The CFTC charged a former commodities trading company executive with attempting to conceal losses in a trading book.
According to the Complaint, the former president of the gas division of a commodities trading company, David Smothermon, caused false entries to be submitted into the company's internal trading and traffic recordkeeping system in order to hide more than $100 million in losses in the gas division's trading book. To hide these losses, Mr. Smothermon allegedly exaggerated the reported mark-to-market profit-and-loss value of (i) the gas division's positions in futures contracts and (ii) certain of the gas division's physical natural gas trades.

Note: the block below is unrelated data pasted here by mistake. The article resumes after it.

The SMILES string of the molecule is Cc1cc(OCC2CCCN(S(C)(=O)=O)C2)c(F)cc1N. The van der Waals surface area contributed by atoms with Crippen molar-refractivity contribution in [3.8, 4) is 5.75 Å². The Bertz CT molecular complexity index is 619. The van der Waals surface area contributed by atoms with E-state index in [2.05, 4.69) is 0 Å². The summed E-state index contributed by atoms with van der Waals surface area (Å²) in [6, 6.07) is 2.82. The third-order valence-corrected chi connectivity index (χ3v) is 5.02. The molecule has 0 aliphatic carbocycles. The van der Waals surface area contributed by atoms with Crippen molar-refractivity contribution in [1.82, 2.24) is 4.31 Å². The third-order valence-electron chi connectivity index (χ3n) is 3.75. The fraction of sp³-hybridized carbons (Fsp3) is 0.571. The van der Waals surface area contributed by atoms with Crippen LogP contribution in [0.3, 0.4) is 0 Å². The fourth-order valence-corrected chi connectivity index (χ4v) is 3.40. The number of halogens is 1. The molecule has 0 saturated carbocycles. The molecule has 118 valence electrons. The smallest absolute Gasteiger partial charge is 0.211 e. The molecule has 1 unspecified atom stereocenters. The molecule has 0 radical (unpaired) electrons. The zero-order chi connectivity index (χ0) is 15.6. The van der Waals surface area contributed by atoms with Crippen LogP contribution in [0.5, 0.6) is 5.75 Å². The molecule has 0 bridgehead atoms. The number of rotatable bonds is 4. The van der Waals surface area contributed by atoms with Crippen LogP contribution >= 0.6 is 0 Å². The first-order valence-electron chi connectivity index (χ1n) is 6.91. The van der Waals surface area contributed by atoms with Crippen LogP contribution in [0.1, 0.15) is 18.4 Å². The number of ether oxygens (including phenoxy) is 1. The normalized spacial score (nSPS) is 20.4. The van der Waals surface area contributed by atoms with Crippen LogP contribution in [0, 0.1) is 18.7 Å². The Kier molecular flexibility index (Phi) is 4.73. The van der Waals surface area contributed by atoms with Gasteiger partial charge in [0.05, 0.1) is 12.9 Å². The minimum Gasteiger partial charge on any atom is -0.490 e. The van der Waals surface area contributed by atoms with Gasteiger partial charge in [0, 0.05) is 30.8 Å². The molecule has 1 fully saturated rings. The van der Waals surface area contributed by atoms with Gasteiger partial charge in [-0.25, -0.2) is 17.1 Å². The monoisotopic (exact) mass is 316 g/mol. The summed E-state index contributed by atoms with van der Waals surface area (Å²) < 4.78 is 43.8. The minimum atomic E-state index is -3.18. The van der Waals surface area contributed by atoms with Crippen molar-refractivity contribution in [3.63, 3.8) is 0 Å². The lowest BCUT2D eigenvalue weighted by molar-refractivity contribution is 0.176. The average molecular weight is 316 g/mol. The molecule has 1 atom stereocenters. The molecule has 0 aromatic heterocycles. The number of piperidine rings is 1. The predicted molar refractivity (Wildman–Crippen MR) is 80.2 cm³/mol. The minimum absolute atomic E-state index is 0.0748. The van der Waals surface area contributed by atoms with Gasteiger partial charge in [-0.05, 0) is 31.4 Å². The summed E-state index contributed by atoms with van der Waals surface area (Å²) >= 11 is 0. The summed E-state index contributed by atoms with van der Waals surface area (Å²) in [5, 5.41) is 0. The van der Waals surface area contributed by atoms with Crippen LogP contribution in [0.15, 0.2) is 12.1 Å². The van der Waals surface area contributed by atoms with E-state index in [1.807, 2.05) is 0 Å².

Mr. Smothermon resigned in September 2016 following the company's announcement that it planned to audit the gas division's trading book.
Commentary / Steven Lofchie
It is a lesson constantly repeated that trading companies run the risk of being blown up by their employees when they fail to separate the activity of trading from the activity of valuing the portfolio. See, e.g., BEHIND THE KIDDER SCANDAL: THE OVERVIEW; Kidder Scandal Tied to Failure Of Supervision (Aug. 5, 1994). No matter how criminal, it is a predictable behavior that a trader who has lost a boatload of money will try to hide the loss and will double down, hoping to make it back. (Sometimes the double down may succeed, and no one ever hears about it. Other times, the firm blows up.) Any firm that fails adequately to enforce a separation of the trading and valuation functions is at big-time risk.
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